Due to the risk of sight-threatening bacterial keratitis, patients with corneal abrasions and a history of recent contact lens wear but without a corneal infiltrate receive timely topical antibiotics that are effective against Pseudomonas species (such as the fluoroquinolone class). These patients warrant timely referral to an ophthalmologist or optometrist for daily follow-up care. Patients with uncomplicated, small, traumatic, or foreign body corneal abrasions should not undergo patching.

As far as pain control for small corneal abrasions (less than or equal to one-fourth of the corneal surface area, for example, circular abrasion 4 mm in diameter), is concerned the use oral analgesias such as ibuprofen or acetaminophen-oxycodone combination with or without topical nonsteroidal anti-inflammatory ophthalmic drops (such as ketorolac) is typically sufficient. Large abrasions can require oral opioid analgesia, for example, acetaminophen-oxycodone combination, cycloplegic drops, and, in selected patients such as those with abrasions covering greater than 50% corneal surface, eye patching.

Because of the possibility of overuse (greater than 24 hours) and the risk of inappropriate administration to patients with conditions other than simple corneal abrasions, use topical anesthetics or other means of pain control. Most small corneal abrasions heal within 24 to 48 hours. Follow-up may not be necessary for older children, adolescents, and adults as long as symptoms resolve and anticipatory guidance is provided.

After initial treatment, urgent referral to an ophthalmologist is indicated for patients with the following: larger epithelial defects at 24 hours, purulent discharge, or decrease in vision of more than one to two lines (20/20 to 20/60), corneal abrasions that have not healed after three to four days, or children who are unwilling to open the affected eye after 24 hours.

Enhancing Healthcare Team Outcomes

Corneal abrasions are a common injury typically seen in urgent care centers and emergency departments. Most of the time, they will heal on their own with the assistance of topical antibiotics to prevent infection. It is important to identify signs of more serious injury that would necessitate urgent ophthalmologic follow-up. The most dangerous injury would be an open globe. It is also important to get follow-up within 24 hours for large abrasion or a decrease in visual acuity. Regions of the country that do not have ophthalmology coverage available to them will need to establish follow-up or have a low threshold for transferring to a tertiary care center. Daily follow-up by an ophthalmic nurse or an ophthalmologist is required for large abrasions, abrasions from the contact lens, abrasions associated with decreased vision, and abrasions in young children. The majority of small corneal abrasions heal within a few days and full recovery is the norm. Large corneal lesions may take some time to heal but visual recovery is not always guaranteed.[9][10]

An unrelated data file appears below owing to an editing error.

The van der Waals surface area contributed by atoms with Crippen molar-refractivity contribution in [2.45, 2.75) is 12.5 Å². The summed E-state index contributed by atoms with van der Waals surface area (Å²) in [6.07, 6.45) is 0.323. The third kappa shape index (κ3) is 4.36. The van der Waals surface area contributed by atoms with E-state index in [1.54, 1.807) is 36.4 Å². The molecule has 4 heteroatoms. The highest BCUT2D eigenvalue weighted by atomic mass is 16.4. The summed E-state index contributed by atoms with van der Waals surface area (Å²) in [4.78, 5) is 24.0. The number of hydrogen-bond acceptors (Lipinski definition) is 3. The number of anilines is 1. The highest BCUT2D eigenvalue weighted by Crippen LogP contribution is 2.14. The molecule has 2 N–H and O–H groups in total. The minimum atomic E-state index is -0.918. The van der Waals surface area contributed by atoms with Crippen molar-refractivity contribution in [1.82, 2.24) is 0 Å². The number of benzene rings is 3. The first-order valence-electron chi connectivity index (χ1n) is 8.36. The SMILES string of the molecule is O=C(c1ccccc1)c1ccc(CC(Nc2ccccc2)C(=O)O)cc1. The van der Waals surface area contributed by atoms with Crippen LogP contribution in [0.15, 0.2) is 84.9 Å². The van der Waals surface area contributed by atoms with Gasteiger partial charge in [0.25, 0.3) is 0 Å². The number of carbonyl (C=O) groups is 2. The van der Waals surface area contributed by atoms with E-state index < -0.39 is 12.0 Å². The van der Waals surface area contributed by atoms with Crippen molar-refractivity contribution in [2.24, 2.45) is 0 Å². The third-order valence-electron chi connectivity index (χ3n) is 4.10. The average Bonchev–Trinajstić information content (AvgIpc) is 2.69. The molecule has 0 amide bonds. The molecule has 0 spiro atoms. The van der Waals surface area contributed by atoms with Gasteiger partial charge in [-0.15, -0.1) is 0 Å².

Review Questions


Wipperman JL, Dorsch JN. Evaluation and management of corneal abrasions. Am Fam Physician. 2013 Jan 15;87(2):114-20. [PubMed: 23317075]
Shields T, Sloane PD. A comparison of eye problems in primary care and ophthalmology practices. Fam Med. 1991 Sep-Oct;23(7):544-6. [PubMed: 1936738]
Kaiser PK. A comparison of pressure patching versus no patching for corneal abrasions due to trauma or foreign body removal. Corneal Abrasion Patching Study Group. Ophthalmology. 1995 Dec;102(12):1936-42. [PubMed: 9098299]
Benson WH, Snyder IS, Granus V, Odom JV, Macsai MS. Tetanus prophylaxis following ocular injuries. J Emerg Med. 1993 Nov-Dec;11(6):677-83. [PubMed: 8157904]
Clemons CS, Cohen EJ, Arentsen JJ, Donnenfeld ED, Laibson PR. Pseudomonas ulcers following patching of corneal abrasions associated with contact lens wear. CLAO J. 1987 May-Jun;13(3):161-4. [PubMed: 3329585]
Calder LA, Balasubramanian S, Fergusson D. Topical nonsteroidal anti-inflammatory drugs for corneal abrasions: meta-analysis of randomized trials. Acad Emerg Med. 2005 May;12(5):467-73. [PubMed: 15860701]
Wakai A, Lawrenson JG, Lawrenson AL, Wang Y, Brown MD, Quirke M, Ghandour O, McCormick R, Walsh CD, Amayem A, Lang E, Harrison N. Topical non-steroidal anti-inflammatory drugs for analgesia in traumatic corneal abrasions. Cochrane Database Syst Rev. 2017 May 18;5(5):CD009781. [PMC free article: PMC6481688] [PubMed: 28516471]
Ball IM, Seabrook J, Desai N, Allen L, Anderson S. Dilute proparacaine for the management of acute corneal injuries in the emergency department. CJEM. 2010 Sep;12(5):389-96. [PubMed: 20880433]
Jolly R, Arjunan M, Theodorou M, Dahlmann-Noor AH. Eye injuries in children - incidence and outcomes: An observational study at a dedicated children's eye casualty. Eur J Ophthalmol. 2019 Sep;29(5):499-503. [PubMed: 30270661]
Tsai CC, Kau HC, Kao SC, Liu JH. A review of ocular emergencies in a Taiwanese medical center. Zhonghua Yi Xue Za Zhi (Taipei). 1998 Jul;61(7):414-20. [PubMed: 9699394]